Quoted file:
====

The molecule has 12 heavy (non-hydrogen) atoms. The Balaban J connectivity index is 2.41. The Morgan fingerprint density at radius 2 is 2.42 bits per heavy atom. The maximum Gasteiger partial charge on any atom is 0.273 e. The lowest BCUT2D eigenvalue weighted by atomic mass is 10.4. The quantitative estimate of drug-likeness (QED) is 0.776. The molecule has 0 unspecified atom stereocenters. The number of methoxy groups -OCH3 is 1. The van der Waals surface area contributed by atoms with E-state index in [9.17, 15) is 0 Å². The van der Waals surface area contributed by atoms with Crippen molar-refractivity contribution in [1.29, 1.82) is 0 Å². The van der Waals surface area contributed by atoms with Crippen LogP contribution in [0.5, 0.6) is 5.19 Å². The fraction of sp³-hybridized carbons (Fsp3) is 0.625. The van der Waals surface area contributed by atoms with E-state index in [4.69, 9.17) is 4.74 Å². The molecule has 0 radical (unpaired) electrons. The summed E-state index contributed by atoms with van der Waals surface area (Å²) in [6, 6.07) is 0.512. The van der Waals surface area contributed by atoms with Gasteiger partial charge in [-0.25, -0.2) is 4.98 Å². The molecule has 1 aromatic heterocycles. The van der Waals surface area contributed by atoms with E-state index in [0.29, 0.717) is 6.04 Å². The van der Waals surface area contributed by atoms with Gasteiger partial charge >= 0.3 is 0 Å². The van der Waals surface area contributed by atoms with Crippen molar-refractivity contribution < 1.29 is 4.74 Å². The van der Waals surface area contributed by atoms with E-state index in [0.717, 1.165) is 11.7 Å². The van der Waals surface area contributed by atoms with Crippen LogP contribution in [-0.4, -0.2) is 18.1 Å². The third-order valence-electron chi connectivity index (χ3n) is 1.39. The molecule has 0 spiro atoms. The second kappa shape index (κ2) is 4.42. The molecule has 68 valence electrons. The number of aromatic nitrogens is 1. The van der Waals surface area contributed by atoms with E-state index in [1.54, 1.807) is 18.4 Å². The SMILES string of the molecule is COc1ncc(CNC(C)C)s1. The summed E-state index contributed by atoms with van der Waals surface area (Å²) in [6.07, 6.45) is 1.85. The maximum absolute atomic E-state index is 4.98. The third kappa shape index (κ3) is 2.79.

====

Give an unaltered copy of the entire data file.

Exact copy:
The molecule has 12 heavy (non-hydrogen) atoms. The Balaban J connectivity index is 2.41. The Morgan fingerprint density at radius 2 is 2.42 bits per heavy atom. The maximum Gasteiger partial charge on any atom is 0.273 e. The lowest BCUT2D eigenvalue weighted by atomic mass is 10.4. The quantitative estimate of drug-likeness (QED) is 0.776. The molecule has 0 unspecified atom stereocenters. The number of methoxy groups -OCH3 is 1. The van der Waals surface area contributed by atoms with E-state index in [9.17, 15) is 0 Å². The van der Waals surface area contributed by atoms with Crippen molar-refractivity contribution in [1.29, 1.82) is 0 Å². The van der Waals surface area contributed by atoms with Crippen LogP contribution in [0.5, 0.6) is 5.19 Å². The fraction of sp³-hybridized carbons (Fsp3) is 0.625. The van der Waals surface area contributed by atoms with E-state index in [4.69, 9.17) is 4.74 Å². The molecule has 0 radical (unpaired) electrons. The summed E-state index contributed by atoms with van der Waals surface area (Å²) in [6, 6.07) is 0.512. The van der Waals surface area contributed by atoms with Gasteiger partial charge in [-0.25, -0.2) is 4.98 Å². The molecule has 1 aromatic heterocycles. The van der Waals surface area contributed by atoms with E-state index in [0.29, 0.717) is 6.04 Å². The van der Waals surface area contributed by atoms with Gasteiger partial charge >= 0.3 is 0 Å². The van der Waals surface area contributed by atoms with Crippen molar-refractivity contribution < 1.29 is 4.74 Å². The van der Waals surface area contributed by atoms with E-state index in [0.717, 1.165) is 11.7 Å². The van der Waals surface area contributed by atoms with Crippen LogP contribution in [-0.4, -0.2) is 18.1 Å². The third-order valence-electron chi connectivity index (χ3n) is 1.39. The molecule has 0 spiro atoms. The second kappa shape index (κ2) is 4.42. The molecule has 68 valence electrons. The number of aromatic nitrogens is 1. The van der Waals surface area contributed by atoms with E-state index in [1.54, 1.807) is 18.4 Å². The SMILES string of the molecule is COc1ncc(CNC(C)C)s1. The summed E-state index contributed by atoms with van der Waals surface area (Å²) in [6.07, 6.45) is 1.85. The maximum absolute atomic E-state index is 4.98. The third kappa shape index (κ3) is 2.79.